Amidst global supply shortages and turbulent price changes, the White House has finally announced it will be suspending tariffs on European steel and aluminum. Contractors can be on the lookout for relief from high prices — but it’s still too early to predict all the effects of the deal.
The US Chamber of Commerce reported that 46% of construction contractors believe tariffs on steel and aluminum would have a “high to very high” impact on their business. But as challenging supply shortages continue, it remains to be seen if the recent US-EU trade agreement will result in its stated goals.
The Biden administration wavered on its position in recent months and debated various ways to pursue its interests in facilitating a US-EU trade agreement. Ultimately, the United States negotiated a joint effort with the European Union to “re-establish historical transatlantic trade flows in steel and aluminum,” and to “address shared challenges in the steel and aluminum sector.”
The “World’s First Carbon-Based Sectoral Arrangement on Steel and Aluminum Trade” goes further than just expanding trade: The agreement also seeks to address climate concerns by incentivizing investment in American “green steel” and reducing reliance on “dirtier” steel produced in China.
The two-fold plan, aimed at both reducing market distortions and lowering carbon emissions, is touted to reduce end-costs for American consumers as the inflated demand for steel products shows few signs of returning to pre-pandemic levels.
Unlike lumber, the inflated demand for steel may continue
The effects of the COVID-19 pandemic threw a wrench into the natural supply and demand cycles of consumers. With many forced out of the office and into the home, consumer needs underwent a large shift.
In the early months of the pandemic, residential DIY and home improvement projects skyrocketed: According to US Census Bureau data, residential construction projects increased by 20% from June to July of 2020, and was even 10% higher than pre-pandemic July 2019 levels.
This increase in construction activity caused the demand for lumber, steel, and other materials to surge. Unfortunately, most producers were caught off guard. Many lumber mills across the globe were forced to shut their doors and send their employees home.
The most basic laws of supply and demand dictate that with both increased demand and diminished supply, prices will increase dramatically. This is exactly what happened, with the price of lumber surging roughly 300% and steel topping out at $1,945, a similar percentage increase.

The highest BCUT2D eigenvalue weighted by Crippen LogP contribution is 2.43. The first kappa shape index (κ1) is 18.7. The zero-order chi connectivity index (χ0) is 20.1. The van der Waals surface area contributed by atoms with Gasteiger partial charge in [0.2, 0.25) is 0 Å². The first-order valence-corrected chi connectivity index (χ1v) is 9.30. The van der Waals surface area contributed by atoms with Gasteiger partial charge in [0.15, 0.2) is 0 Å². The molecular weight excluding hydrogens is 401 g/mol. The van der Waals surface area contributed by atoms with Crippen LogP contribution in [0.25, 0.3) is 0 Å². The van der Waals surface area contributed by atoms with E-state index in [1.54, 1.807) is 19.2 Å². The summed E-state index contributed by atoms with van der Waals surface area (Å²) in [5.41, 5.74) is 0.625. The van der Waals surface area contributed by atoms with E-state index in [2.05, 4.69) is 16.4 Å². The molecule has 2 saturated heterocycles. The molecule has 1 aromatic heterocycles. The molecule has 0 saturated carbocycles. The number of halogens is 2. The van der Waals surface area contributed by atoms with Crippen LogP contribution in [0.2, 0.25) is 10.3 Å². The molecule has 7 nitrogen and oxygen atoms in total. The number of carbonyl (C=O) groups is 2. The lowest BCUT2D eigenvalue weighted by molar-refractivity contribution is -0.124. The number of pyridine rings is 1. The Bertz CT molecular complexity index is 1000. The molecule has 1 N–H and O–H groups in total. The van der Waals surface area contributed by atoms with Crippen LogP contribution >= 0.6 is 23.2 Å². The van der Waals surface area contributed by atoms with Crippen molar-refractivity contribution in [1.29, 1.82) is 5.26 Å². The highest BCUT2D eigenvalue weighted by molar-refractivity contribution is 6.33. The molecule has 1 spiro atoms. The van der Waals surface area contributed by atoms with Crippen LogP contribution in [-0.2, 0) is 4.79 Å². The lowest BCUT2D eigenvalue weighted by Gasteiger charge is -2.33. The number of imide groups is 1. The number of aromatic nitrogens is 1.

With the economy starting to get back on its feet and many workers returning to their workplaces, some of this demand has finally tapered off — specifically with lumber, which has finally fallen back to its pre-pandemic price of roughly $500-600.
Yet steel remains stuck at a heavily inflated price. While supply has started to ramp back up, some predict the demand for steel won’t be going down any time soon. Unlike lumber, steel is not as closely tied to consumer home improvement projects, and won’t be as affected by the return to the workplace.
In fact, many major industries such as oil, gas, and energy will only increase their demand for fresh steel as the economy continues to recover. Once the global chip shortage begins to ease, automobile makers will also need huge amounts of steel to elevate production of new cars.
Add to this the recently passed $1 trillion infrastructure bill — which is expected to generate a wave of new steel-intensive construction projects across the nation — and the demand for steel may simply never return to pre-pandemic levels again.
Many contractors have already noticed a shift. According to a 2021 Q3 report by the US Chamber of Commerce, steel has replaced lumber as the material most contractors are experiencing a shortage with. Prior to this point, lumber had been the number one product reported for over a year.
Although the economy appears to be making a recovery, it’s clear that the pandemic will have long-lasting effects on materials, labor, and consumerism.
The price of steel, still hovering close to $1,700 at time of reporting, suggests contractors may need to get comfortable with higher project costs for the indefinite future.
Political and climate aspirations aside, one main goal of the joint US-EU tariff agreement is to reduce prices to consumers by “providing relief for American manufacturers who rely on readily accessible, affordable steel and aluminum to make their products.”
By increasing the flow of high-quality and low-carbon steel and aluminum between the United States and European Union, while simultaneously restricting the “dumping” of low-quality steel from China, the agreement hopes to ultimately reduce the price of good “green steel” for manufacturers.
Market watchers may already have noticed a slight but sharp 12% decrease in the price of steel since mid-October. Whether this was directly related to anticipation of the trade agreement’s announcement is not clear, but construction businesses will probably enjoy the small relief for now. It’s unclear exactly how much the net supply of steel will be affected by the agreement, but investment in “good” steel may benefit everyone in the long term.